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Deal to return Rohingyas revealed

22 August 20180 comments

Leaked documents have revealed a deal between the Myanmar government and the United Nations that would see Rohingya Muslim refugees who have sought safety in Bangladesh return home.

The confidential memorandum of understanding between Myanmar and two UN agencies says Rohingya refugees who voluntarily return to the country from neighbouring Bangladesh would be sent to their original places of residence or to a secure place of their choice nearest to those locations.

They will also have the same freedom of movement as other Myanmar nationals in Rakhine state, according to the document obtained by Radio Free Asia’s (RFA) Myanmar Service.

Myanmar’s Ministry of Labour, Immigration and Population signed the MoU with the United Nations development (UNDP) and refugee (UNHCR) agencies on June 6, but the document and its terms have not been issued publicly.

The document obtained by RFA outlines the general principles and the scope of the parties’ cooperation in returning and reintegrating some of the almost one million Rohingya refugees who fled northern Rakhine state after two brutal crackdowns by security forces in October 2016 and August 2017, which included killings, rape, and arson.

The first campaign drove roughly 90,000 Rohingya across the border into Bangladesh, while the second forced more than 700,000 to flee.

The refugees have been living in sprawling makeshift camps in south-eastern Bangladesh with others who escaped from previous bouts of violence in Rakhine.

“Those who have left Myanmar are to return voluntarily and safely to their own households and original places of residence or to a safe and secure place nearest to it of their choice based on their well-informed decision,” the MoU is reported to say.

“The returnees will enjoy the same freedom of movement as all other Myanmar nationals in Rakhine state, in conformity with existing laws and regulations, and in conformity with the recommendations of the Rakhine Advisory Commission,” the document says according to RFA reports.

After the residency of returning refugees has been verified, Myanmar’s labour ministry will issue identification documents to the returnees and “ensure a clear and voluntary pathway to citizenship to those eligible,” the MoU says.

Because Myanmar views the Rohingya as illegal immigrants from Bangladesh, it has systematically discriminated against them, denying them citizenship — though some have lived in the country for generations — freedom of movement, and access to educations, jobs, and health care.

The Advisory Commission on Rakhine State, headed by former UN chief Kofi Annan, proposed ways to solve sectarian tensions between Muslims and ethnic Rakhine Buddhists in the multiethnic state, although it did not evaluate possible human rights violations by security forces.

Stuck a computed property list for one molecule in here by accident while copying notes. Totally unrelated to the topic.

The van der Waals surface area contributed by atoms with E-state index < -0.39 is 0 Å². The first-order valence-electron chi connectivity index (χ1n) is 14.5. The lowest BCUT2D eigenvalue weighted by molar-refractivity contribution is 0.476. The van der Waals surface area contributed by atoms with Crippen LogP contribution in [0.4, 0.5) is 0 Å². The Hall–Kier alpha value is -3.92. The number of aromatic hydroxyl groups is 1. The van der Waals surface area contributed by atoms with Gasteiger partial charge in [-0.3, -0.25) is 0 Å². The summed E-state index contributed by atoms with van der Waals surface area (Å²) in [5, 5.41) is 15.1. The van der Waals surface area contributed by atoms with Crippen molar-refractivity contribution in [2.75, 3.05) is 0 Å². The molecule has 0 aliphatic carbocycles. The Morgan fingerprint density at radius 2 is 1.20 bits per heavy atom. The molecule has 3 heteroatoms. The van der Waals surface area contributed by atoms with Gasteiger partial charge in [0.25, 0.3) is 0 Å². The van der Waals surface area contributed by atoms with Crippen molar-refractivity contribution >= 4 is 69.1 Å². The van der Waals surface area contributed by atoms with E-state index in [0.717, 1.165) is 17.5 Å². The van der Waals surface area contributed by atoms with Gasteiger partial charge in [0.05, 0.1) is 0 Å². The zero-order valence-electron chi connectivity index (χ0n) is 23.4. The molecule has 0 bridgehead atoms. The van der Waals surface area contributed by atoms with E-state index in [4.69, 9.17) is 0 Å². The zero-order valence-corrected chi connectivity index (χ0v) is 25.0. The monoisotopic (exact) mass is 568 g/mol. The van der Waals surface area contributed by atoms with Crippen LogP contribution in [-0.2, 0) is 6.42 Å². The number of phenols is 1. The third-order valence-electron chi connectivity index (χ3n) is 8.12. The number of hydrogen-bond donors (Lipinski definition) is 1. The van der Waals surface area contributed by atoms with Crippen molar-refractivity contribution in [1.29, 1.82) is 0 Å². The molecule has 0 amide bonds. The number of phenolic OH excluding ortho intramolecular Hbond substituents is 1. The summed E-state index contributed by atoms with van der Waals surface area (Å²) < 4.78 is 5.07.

Its final report issued in August 2017 called for the closure of internally displaced persons camps in Rakhine that house Rohingya displaced by communal violence in 2012, reviews of Myanmar’s 1982 Citizenship Law which prevents the minority group from becoming citizens, and an end to restrictions on the Rohingya to preclude further violence in the region.

The MoU reportedly does not refer to the Rohingya by name but does say that the government will work for a “durable and comprehensive solution to the displacement of persons in and from Rakhine state”.

And it reveals that the parties to the agreement will conduct assessments, planning, coordination, fundraising, and implementation activities with regard to relevant humanitarian and development actions.

Under the deal, the UNHCR will provide assistance with the voluntary repatriation and resettlement program through protection activities, community consultations, and site visits, and support programs that benefit all communities in potential return areas.

The UNDP is tasked with coordinating and providing support to assessments related to building resiliency in communities in Rakhine, including sustainable livelihoods, conflict sensitivity, and local institutional capacity building at selected project sites, and with undertaking the planning process for the recovery and development that will benefit returnees.

Activists and rights groups have criticized the parties to the MoU for not publicly releasing the terms of the agreement.

The MoU is in effect for 12 months from the date of its signing. The parties must decide whether to agree to an extension of the MoU at least 90 days before its expiration date on July 5, 2019.

The UNHCR also signed a separate MoU with Bangladesh in April regarding the return of the Rohingya refugees.

The UN, rights groups, and other members of the international community have said that the August 2017 crackdown on the Rohingya amounted to ethnic cleansing.

Rights groups say the repatriation plan has failed to overcome the group’s fears of returning to places where many were killed and their villages burned.

Radio Free Asia is a private, non-profit international broadcaster based in the US.





Laurie Nowell
AMES Australia Senior Journalist